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The GOP establishment faces a big moment in North Carolina. It’s (probably) going to win.

The biggest question headed into Tuesday's primary in North Carolina is a simple one: Will Republican Thom Tillis, the preferred candidate of the GOP establishment, get more than 40 percent of the vote and secure his party's nomination for U.S. Senate without having to endure a runoff?

U.S. Senate candidate, Thom Tillis, left, holds 4-month-old Charlie Smith for a photo beside his wife, Susan Tillis, while campaigning at the Morrison Regional Library as voters come to vote on Saturday, May 3, 2014. (Photo credit: Charlotte Observer)

More and more, it looks like Tillis will, close watchers say. Because of a vigorous effort by his allies as well as an underfunded and overmatched field of opponents, the establishment choice is on the verge of turning back tea party challengers in one of the most crucial contests of 2014.

"I think he's got about a 75 percent chance" of winning more than 40 percent, Republican strategist Larry Shaheen said of Tillis.

Added Democratic strategist and blogger Thomas Mills, "I think there's a good chance that he clears 40 percent. He's not run any sort of great campaign or made a great candidate but his main opponents, Greg Brannon and Mark Harris, have failed to capture anyone's imagination."

Brannon, a tea party-aligned obstetrician, is stumping with Sen. Rand Paul (R-Ky.) Monday. Like Brannon, Harris, a pastor, is running to Tillis's right. Neither candidate has raised the kind of money needed to compete in the state's expensive media markets. Together, the two of them raised more than $2 million through the end of March. Tillis, the state House speaker, raised more than $3 million.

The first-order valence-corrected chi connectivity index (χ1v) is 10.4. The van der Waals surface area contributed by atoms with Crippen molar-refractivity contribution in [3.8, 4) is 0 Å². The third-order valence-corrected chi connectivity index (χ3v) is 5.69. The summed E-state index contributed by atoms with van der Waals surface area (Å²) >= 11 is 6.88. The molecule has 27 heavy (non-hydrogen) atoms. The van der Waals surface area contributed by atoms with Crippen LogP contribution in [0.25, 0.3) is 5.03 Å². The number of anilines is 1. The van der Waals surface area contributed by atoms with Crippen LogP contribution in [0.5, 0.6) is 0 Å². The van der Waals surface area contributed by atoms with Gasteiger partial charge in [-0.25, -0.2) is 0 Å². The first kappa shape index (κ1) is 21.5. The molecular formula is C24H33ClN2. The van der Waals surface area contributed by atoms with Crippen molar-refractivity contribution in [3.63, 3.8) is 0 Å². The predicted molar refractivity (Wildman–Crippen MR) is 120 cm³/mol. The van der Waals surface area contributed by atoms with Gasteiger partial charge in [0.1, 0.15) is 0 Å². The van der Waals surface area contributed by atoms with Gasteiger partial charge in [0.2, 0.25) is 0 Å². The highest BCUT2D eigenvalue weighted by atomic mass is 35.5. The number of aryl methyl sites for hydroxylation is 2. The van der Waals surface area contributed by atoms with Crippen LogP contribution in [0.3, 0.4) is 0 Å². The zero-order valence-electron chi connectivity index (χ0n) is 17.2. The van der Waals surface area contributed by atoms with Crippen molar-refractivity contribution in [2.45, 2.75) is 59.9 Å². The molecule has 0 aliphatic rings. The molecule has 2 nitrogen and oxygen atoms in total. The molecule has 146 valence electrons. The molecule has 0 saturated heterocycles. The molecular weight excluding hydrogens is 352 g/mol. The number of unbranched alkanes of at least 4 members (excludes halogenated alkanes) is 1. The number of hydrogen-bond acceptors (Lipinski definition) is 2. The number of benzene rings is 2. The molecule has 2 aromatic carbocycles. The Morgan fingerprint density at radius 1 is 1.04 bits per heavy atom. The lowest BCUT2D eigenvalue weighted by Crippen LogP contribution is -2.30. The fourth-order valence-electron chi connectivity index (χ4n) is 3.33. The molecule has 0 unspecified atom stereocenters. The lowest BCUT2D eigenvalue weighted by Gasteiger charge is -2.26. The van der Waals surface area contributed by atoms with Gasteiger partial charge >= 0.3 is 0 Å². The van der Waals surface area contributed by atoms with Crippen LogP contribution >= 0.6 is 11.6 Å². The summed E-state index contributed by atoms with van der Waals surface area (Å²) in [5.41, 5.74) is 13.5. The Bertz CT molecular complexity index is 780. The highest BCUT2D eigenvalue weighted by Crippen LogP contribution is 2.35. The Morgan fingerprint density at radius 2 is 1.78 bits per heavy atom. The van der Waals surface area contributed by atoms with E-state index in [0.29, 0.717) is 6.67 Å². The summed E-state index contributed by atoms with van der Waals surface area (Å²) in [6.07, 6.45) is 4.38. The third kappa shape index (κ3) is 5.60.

"In North Carolina, what everyone always forgets is that grass roots will not carry you over the finish line," said Shaheen. "It will help you get to the starting line and push you over it."

A pair of national conservative groups known for meddling in primaries -- the Club for Growth and Senate Conservatives Fund -- have stayed on the sidelines, making it difficult for any Tillis alternatives to make big strides. By contrast, well-heeled Tillis allies have swooped in on his behalf. American Crossroads and the U.S. Chamber of Commerce have both hit the airwaves on Tillis's behalf.

"The money behind Tillis was daunting. Had Harris or Brannon had money, it would have cost a lot more," said Mills.

All eight Republican candidates are vying for a chance to take on Sen. Kay Hagan (D-N.C.), who polls show is vulnerable. The support Tillis has gotten from third-party groups has been necessary cover against apparent attempts by Democrats to undercut Tillis in the lead-up to the primary, since an extended runoff campaign would benefit her. As The Post's Rosalind S. Helderman reports, Hagan's campaign has been distributing campaign literature saying that Tillis once called President Obama’s health-care law "a great idea," potentially raising red flags about him in the minds of some conservative voters.

Turnout is expected to be a determining factor on Tuesday. If less than 14 percent of eligible primary voters cast ballots, it will be a problem for Tillis, said Shaheen.

North Carolina is expected to be one of the most competitive states in the battle for the majority, in which Republicans need to pick up six seats to win. It's the first in a string of spring and summer primaries that will test whether Republicans will nominate the most electable candidates, choose riskier options or create overtime runoff periods that will drag the process out.

A Tillis win would be a clear victory for those Republicans who worry most about electability coming off a 2012 election in which flawed nominees Todd Akin and Richard Mourdock cost the GOP winnable seats in Indiana and Missouri.

Recent polling has shown Tillis hovering around the 40 percent mark. But his campaign isn't celebrating anything preemptively. Instead, they are lowering expectations in public.

"We certainly feel like we have momentum and that we have made quick progress over the last few weeks," said Tillis spokesman Jordan Shaw. "However, 40 percent is still a high threshold with eight candidates in the race. We are hopeful to reach the mark, but we are prepared for any outcome."

Sean Sullivan has covered national politics for The Washington Post since 2012.

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